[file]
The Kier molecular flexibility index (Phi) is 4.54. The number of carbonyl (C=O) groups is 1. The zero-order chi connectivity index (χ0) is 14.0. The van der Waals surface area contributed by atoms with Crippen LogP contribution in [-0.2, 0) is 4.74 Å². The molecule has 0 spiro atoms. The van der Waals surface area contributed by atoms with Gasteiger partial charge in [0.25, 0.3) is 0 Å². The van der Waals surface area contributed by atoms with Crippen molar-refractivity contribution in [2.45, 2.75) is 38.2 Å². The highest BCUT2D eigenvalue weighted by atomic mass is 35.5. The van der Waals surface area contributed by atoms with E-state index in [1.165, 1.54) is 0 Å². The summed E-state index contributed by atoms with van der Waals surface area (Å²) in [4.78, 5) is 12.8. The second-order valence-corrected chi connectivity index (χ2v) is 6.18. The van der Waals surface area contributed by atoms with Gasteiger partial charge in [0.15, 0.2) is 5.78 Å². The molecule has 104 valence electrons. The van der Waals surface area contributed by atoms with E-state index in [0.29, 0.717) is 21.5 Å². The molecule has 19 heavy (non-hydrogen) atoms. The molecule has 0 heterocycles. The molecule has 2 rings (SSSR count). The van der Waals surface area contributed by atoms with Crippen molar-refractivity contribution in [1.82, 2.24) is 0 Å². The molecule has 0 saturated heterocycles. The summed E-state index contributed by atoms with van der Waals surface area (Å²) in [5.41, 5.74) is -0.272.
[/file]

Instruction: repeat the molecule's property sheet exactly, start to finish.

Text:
The Kier molecular flexibility index (Phi) is 4.54. The number of carbonyl (C=O) groups is 1. The zero-order chi connectivity index (χ0) is 14.0. The van der Waals surface area contributed by atoms with Crippen LogP contribution in [-0.2, 0) is 4.74 Å². The molecule has 0 spiro atoms. The van der Waals surface area contributed by atoms with Gasteiger partial charge in [0.25, 0.3) is 0 Å². The van der Waals surface area contributed by atoms with Crippen molar-refractivity contribution in [2.45, 2.75) is 38.2 Å². The highest BCUT2D eigenvalue weighted by atomic mass is 35.5. The van der Waals surface area contributed by atoms with E-state index in [1.165, 1.54) is 0 Å². The summed E-state index contributed by atoms with van der Waals surface area (Å²) in [4.78, 5) is 12.8. The second-order valence-corrected chi connectivity index (χ2v) is 6.18. The van der Waals surface area contributed by atoms with Gasteiger partial charge in [0.15, 0.2) is 5.78 Å². The molecule has 104 valence electrons. The van der Waals surface area contributed by atoms with E-state index in [0.29, 0.717) is 21.5 Å². The molecule has 19 heavy (non-hydrogen) atoms. The molecule has 0 heterocycles. The molecule has 2 rings (SSSR count). The van der Waals surface area contributed by atoms with Crippen molar-refractivity contribution in [1.82, 2.24) is 0 Å². The molecule has 0 saturated heterocycles. The summed E-state index contributed by atoms with van der Waals surface area (Å²) in [5.41, 5.74) is -0.272.